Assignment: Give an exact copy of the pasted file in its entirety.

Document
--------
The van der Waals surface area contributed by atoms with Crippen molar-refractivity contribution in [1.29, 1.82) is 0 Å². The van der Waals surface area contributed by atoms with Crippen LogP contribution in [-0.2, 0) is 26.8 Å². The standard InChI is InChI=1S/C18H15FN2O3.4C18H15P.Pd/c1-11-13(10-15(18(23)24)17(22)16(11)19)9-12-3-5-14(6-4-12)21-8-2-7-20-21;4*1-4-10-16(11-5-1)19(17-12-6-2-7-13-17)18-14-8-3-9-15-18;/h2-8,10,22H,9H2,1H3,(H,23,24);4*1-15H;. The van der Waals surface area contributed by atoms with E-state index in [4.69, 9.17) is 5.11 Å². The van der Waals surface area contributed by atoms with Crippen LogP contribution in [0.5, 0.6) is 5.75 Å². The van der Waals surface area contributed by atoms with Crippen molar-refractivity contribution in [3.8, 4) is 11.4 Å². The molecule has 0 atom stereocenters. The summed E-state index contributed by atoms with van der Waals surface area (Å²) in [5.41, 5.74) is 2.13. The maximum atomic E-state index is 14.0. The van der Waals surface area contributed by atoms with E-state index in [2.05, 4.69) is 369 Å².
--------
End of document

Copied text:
The van der Waals surface area contributed by atoms with Crippen molar-refractivity contribution in [1.29, 1.82) is 0 Å². The van der Waals surface area contributed by atoms with Crippen LogP contribution in [-0.2, 0) is 26.8 Å². The standard InChI is InChI=1S/C18H15FN2O3.4C18H15P.Pd/c1-11-13(10-15(18(23)24)17(22)16(11)19)9-12-3-5-14(6-4-12)21-8-2-7-20-21;4*1-4-10-16(11-5-1)19(17-12-6-2-7-13-17)18-14-8-3-9-15-18;/h2-8,10,22H,9H2,1H3,(H,23,24);4*1-15H;. The van der Waals surface area contributed by atoms with E-state index in [4.69, 9.17) is 5.11 Å². The van der Waals surface area contributed by atoms with Crippen LogP contribution in [0.5, 0.6) is 5.75 Å². The van der Waals surface area contributed by atoms with Crippen molar-refractivity contribution in [3.8, 4) is 11.4 Å². The molecule has 0 atom stereocenters. The summed E-state index contributed by atoms with van der Waals surface area (Å²) in [5.41, 5.74) is 2.13. The maximum atomic E-state index is 14.0. The van der Waals surface area contributed by atoms with E-state index in [2.05, 4.69) is 369 Å².